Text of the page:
Here's great news for the airlines, courtesy of Spagnola: Nearly 4.75 billion passenger trips are expected worldwide this year. That would be a record, and an increase of 137% since 2004.
That's not necessarily great news for the environment. Although the airline industry isn't the leading offender, it's the growth in emissions from air travel that are at issue, William Wilkes wrote in a March Bloomberg article.
"All of these forecasts are terrifying climate scientists and activists who say increasing concentrations of greenhouse gases are leading to rising temperatures, more extreme weather and higher death tolls from natural disasters caused at least in part by human activity," Wilkes wrote. He then quoted Paul Fennel, a professor of clean energy at Imperial College in London, as saying, "We are all going to have to reduce the extent to which we fly."
Enter flight shaming, which means you are wringing your hands over your carbon footprint and deciding perhaps you won't take that trip.
The idea has been gaining momentum since about 2017 and may be having an effect, according to the BBC. Domestic travel dropped 4% in Sweden in 2019, which the BBC cites as the country of origin for flygskam, or flight shaming.
In July, KLM asked people to reduce their air travel, suggesting train travel in its place.
That's a concept that works in the Netherlands and most of Europe a little better than it does in the United States. You can get to Paris from London (about 300 miles) by EuroStar in a little more than two hours. If you took Amtrak's Coast Starlight from L.A. to San Francisco (about 380 miles), you could leave L.A. at 10:10 a.m. and get to San Francisco about 10:30 p.m., with the last of the trip by bus.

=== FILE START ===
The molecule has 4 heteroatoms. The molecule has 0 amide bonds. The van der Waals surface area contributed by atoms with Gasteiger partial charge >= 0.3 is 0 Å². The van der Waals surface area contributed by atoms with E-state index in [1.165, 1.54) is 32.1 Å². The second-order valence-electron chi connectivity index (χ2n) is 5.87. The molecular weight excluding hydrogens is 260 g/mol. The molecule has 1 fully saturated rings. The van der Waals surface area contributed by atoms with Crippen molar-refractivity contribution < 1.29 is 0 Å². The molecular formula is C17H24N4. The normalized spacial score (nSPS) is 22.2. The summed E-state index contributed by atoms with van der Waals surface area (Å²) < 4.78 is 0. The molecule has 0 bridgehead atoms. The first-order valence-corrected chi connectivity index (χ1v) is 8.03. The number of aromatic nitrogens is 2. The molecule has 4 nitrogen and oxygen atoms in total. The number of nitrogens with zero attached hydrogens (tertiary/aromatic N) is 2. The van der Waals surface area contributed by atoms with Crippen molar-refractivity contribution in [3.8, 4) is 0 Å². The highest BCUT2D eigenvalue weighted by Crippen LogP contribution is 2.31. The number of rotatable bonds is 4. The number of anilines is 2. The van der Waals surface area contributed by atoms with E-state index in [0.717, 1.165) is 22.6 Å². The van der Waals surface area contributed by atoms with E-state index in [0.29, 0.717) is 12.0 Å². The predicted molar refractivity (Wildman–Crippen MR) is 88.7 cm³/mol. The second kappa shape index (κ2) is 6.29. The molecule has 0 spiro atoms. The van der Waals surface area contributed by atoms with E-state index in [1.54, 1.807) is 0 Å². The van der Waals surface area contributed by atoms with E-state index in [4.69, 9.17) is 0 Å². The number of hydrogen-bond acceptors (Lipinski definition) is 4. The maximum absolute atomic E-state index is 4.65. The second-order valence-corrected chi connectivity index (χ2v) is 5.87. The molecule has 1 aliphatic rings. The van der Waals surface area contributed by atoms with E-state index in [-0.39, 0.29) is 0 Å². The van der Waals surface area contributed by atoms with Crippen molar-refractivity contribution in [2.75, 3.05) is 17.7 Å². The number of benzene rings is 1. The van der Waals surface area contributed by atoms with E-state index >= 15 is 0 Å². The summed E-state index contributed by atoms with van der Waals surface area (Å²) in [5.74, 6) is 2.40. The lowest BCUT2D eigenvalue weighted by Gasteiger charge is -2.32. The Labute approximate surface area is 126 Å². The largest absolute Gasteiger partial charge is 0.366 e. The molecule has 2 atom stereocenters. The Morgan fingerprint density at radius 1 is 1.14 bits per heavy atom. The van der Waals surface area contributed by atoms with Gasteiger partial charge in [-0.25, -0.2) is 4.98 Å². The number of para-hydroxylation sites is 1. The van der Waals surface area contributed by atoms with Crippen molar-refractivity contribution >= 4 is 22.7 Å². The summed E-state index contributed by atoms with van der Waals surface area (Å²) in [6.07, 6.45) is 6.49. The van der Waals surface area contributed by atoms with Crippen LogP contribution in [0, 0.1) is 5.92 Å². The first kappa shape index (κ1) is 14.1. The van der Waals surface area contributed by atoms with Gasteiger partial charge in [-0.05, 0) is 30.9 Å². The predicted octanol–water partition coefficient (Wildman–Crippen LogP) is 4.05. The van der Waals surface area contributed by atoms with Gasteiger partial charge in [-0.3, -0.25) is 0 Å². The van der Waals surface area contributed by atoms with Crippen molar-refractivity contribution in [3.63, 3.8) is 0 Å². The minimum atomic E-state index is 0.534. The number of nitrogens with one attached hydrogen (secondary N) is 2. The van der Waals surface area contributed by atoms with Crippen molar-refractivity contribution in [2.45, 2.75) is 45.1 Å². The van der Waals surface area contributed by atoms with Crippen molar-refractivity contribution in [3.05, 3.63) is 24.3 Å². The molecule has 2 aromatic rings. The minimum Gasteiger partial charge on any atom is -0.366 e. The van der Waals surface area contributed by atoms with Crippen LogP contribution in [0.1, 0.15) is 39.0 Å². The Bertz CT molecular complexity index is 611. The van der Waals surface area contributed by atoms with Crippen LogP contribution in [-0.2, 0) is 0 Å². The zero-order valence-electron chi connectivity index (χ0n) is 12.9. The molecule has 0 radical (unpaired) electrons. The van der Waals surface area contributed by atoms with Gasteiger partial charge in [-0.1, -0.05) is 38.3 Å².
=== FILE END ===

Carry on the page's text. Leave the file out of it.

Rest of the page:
It's not just that we don't have high-speed trains; it's the distances you must cover in this country if you're headed for points east.
If you fly, several airlines let you buy carbon offsets, including Delta, United and JetBlue.
Or you could plant trees. In a study, 1st Move International calculated how many trees you would need to plant to mitigate a trip from the United Kingdom to various places, then recalculated for LAX: to New York City (seven), to Tokyo (15), to London (16) and to Bangkok, Thailand (23).
Should you fly? Not fly? Kaplan notes that even if you're not on that flight, it will take off anyway - at least for now.
Until we have clean-air jets, this is going to be an increasingly large issue.
The question you need to ask yourself: Can I live with myself if I go? As a traveler, can I live with myself if I don't?
(Have a travel dilemma? Write to firstname.lastname@example.org. We regret we cannot answer every inquiry.)